Prime Minister Justin Trudeau speaks next to the Watermark sculpture along the St. John River in Fredericton, New Brunswick on Thursday August 15, 2019. He will have the campaign stage mostly to himself Sunday, Sept. 29, 2019 as he reveals the bulk of his party’s re-election platform. The Canadian Press, Stephen MacGillivray photo.

COLUMN: Extreme expressions of political hatred

Online anger against Trudeau reached extreme levels

The comments in a post on my social media feed left me shaken.

A thread, well before the federal election campaign began, started out with commenters expressing their disgust with the federal Liberal Party and with Prime Minister Justin Trudeau.

The anger in the comments intensified and the tone became increasingly vitriolic.

Before long, several of the posters had suggested Trudeau should kill himself. There were even detailed instructions on how to accomplish this task.

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I couldn’t believe what I had just read. These commenters hoped Canada’s Prime Minister would die.

While anger has been directed at other political figures in Canada, as well as at members of other identifiable groups, I don’t recall hearing or reading comments suggesting someone’s death.

For reasons I do not understand, the comments about Trudeau have gone much farther.

And yes, I know there are some who dislike him, for various reasons.

This was not the first time people had used online forums to express this level of hate for Trudeau.

Near the beginning of this year, some had posted in an online forum that Canada would be better off if someone were to kill the prime minister.

As a result, the comments suggesting the prime minister should take his own life were disturbing, but in hindsight, they should not have been surprising.

In recent years, criticism of elected officials in Canada has taken an increasingly aggressive tone.

Instead of expressing contrary opinions, too many comments are nothing more than expressions of rage.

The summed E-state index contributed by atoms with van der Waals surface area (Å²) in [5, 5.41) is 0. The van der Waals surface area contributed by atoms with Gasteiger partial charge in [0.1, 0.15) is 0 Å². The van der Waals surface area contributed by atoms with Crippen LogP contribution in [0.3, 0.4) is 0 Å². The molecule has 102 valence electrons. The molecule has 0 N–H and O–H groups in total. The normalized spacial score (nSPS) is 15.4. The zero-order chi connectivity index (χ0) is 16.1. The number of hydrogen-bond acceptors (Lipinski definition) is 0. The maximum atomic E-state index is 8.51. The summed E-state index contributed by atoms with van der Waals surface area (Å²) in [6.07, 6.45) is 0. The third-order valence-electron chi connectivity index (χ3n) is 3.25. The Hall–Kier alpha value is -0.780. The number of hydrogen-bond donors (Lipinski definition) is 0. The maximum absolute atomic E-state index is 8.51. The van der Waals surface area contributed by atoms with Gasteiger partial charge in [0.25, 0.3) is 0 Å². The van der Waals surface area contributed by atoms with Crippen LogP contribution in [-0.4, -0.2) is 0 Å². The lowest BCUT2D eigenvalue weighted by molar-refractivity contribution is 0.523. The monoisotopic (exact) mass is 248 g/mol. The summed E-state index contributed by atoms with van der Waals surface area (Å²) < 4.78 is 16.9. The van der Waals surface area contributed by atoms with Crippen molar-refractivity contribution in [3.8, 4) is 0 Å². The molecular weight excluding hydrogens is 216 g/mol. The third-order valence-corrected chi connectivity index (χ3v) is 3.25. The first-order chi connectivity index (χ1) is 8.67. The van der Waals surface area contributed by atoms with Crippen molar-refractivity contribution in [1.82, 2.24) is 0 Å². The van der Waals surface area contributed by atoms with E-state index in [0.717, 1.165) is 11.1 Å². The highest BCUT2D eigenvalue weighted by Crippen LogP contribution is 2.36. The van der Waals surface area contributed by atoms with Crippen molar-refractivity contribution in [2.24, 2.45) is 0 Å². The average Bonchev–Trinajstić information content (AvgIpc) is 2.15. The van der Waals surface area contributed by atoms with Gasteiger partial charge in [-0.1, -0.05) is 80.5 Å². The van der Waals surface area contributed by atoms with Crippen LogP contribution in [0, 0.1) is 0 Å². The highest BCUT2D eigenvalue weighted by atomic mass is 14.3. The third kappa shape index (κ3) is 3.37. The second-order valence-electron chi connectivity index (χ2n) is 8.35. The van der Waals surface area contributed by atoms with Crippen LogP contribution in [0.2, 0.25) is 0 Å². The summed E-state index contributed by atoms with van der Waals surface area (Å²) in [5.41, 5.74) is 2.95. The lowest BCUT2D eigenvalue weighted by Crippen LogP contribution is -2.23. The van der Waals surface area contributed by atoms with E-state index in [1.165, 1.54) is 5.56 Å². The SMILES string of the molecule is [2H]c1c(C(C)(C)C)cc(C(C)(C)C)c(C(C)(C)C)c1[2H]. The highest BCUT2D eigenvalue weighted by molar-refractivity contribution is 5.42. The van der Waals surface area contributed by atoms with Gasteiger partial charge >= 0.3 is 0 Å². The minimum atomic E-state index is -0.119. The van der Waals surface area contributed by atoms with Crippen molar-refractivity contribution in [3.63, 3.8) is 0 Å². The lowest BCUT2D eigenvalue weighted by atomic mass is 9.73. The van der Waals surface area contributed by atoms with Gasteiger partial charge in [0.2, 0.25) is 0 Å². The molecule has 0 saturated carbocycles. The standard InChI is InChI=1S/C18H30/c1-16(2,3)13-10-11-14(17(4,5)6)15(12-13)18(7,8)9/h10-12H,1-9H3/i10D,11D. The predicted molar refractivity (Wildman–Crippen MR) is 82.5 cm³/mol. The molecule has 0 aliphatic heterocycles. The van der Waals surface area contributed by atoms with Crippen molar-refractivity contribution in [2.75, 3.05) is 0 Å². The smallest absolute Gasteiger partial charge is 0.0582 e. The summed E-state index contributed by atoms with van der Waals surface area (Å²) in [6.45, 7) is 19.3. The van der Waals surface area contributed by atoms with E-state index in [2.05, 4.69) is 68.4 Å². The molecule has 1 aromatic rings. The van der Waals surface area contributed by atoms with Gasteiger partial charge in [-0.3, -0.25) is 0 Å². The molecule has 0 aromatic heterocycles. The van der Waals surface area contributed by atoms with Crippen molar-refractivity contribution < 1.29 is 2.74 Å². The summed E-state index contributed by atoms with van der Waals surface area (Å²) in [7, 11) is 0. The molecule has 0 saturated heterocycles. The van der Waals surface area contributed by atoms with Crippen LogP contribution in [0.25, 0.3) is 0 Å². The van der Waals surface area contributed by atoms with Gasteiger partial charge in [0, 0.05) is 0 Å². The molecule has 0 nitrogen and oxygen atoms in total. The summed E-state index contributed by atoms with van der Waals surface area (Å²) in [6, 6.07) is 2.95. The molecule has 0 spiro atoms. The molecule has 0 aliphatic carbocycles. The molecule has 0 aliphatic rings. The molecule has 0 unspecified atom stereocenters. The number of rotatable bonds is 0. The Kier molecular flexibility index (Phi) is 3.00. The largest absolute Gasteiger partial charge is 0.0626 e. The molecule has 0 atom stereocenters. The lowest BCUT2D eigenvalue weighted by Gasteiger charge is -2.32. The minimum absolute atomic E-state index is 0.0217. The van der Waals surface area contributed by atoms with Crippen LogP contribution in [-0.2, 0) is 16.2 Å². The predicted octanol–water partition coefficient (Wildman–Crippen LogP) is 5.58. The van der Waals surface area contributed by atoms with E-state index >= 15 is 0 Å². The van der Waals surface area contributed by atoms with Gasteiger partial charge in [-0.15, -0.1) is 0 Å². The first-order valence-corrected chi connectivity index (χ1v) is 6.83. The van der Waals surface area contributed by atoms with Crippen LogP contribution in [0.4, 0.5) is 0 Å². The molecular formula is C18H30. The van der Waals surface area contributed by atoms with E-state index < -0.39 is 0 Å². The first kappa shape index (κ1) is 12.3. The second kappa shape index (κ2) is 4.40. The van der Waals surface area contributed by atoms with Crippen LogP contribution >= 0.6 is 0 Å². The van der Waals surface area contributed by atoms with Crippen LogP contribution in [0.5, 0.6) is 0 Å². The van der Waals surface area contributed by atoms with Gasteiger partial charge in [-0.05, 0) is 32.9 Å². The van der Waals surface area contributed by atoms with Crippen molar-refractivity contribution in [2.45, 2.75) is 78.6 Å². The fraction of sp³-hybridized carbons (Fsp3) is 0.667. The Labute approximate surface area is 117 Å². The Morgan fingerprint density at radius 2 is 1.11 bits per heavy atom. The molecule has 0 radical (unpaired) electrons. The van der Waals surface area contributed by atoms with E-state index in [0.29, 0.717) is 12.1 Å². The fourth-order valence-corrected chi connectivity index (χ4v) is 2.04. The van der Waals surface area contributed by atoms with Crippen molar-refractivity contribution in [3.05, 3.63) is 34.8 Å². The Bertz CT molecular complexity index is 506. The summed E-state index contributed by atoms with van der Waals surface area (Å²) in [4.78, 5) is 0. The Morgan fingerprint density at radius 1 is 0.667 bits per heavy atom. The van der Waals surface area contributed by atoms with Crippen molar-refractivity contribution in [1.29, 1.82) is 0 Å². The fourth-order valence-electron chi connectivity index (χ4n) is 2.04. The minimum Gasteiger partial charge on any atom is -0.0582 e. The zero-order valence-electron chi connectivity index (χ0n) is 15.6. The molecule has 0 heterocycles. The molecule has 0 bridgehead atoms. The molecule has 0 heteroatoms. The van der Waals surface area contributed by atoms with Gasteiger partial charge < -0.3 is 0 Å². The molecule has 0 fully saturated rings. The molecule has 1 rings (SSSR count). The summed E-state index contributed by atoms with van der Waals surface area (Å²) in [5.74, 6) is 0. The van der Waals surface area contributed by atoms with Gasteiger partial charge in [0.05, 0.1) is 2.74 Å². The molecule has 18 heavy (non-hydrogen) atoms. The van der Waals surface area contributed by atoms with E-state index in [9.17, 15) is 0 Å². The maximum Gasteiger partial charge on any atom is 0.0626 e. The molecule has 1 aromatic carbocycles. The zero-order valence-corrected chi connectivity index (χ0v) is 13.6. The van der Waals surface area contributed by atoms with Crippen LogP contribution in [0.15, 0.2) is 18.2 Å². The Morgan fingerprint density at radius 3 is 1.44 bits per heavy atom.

Emotion has replaced opposition.

This is happening here in Canada, in a country where we have traditionally prided ourselves on politeness and decorum.

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There’s nothing wrong with having an opinion about the government of the day.

And there’s nothing wrong with disliking a leader, a political party or a government’s performance or a course of action.Such comments should be welcomed in a democracy.

Free speech must include the freedom to speak out against a government, a leader or a course of action.

But these comments were not simply expressions of disgust and disappointment. They were suggesting the country would be better off if the prime minister were to die.

Some might argue that the state of our government over the past four years constituted a serious crisis. For at least the past two years, some have stated Trudeau is a traitor and the federal Liberals had to be removed from office immediately in order to save Canada.

Those posting the wishes for Trudeau’s death might argue that their harsh, strongly worded statements were the only way to force the public to take notice.

Well, I’ve taken notice, and now I’m left feeling uneasy as I wonder what will happen next.

Trudeau has been re-elected and while the Liberals received the support of one-third of those who voted, the majority did not vote for a Liberal candidate.

Will the same venomous comments continue?

And if it is seen as acceptable to express wishes for the death of a prime minister, then is it also okay to take an equally harsh tone to speak out against another individual, group or organization?

More importantly, if comments wishing for someone’s death become acceptable, is it possible that someone would eventually work to make these wishes become a reality?

Now that the election is over, some are not happy with the results. And that’s their prerogative.

There is nothing wrong with voicing one’s disagreement and disapproval.

When the tone moves to wishing for someone’s death, the issue is something far more serious than a strong disagreement.

John Arendt is the editor of the Summerland Review.

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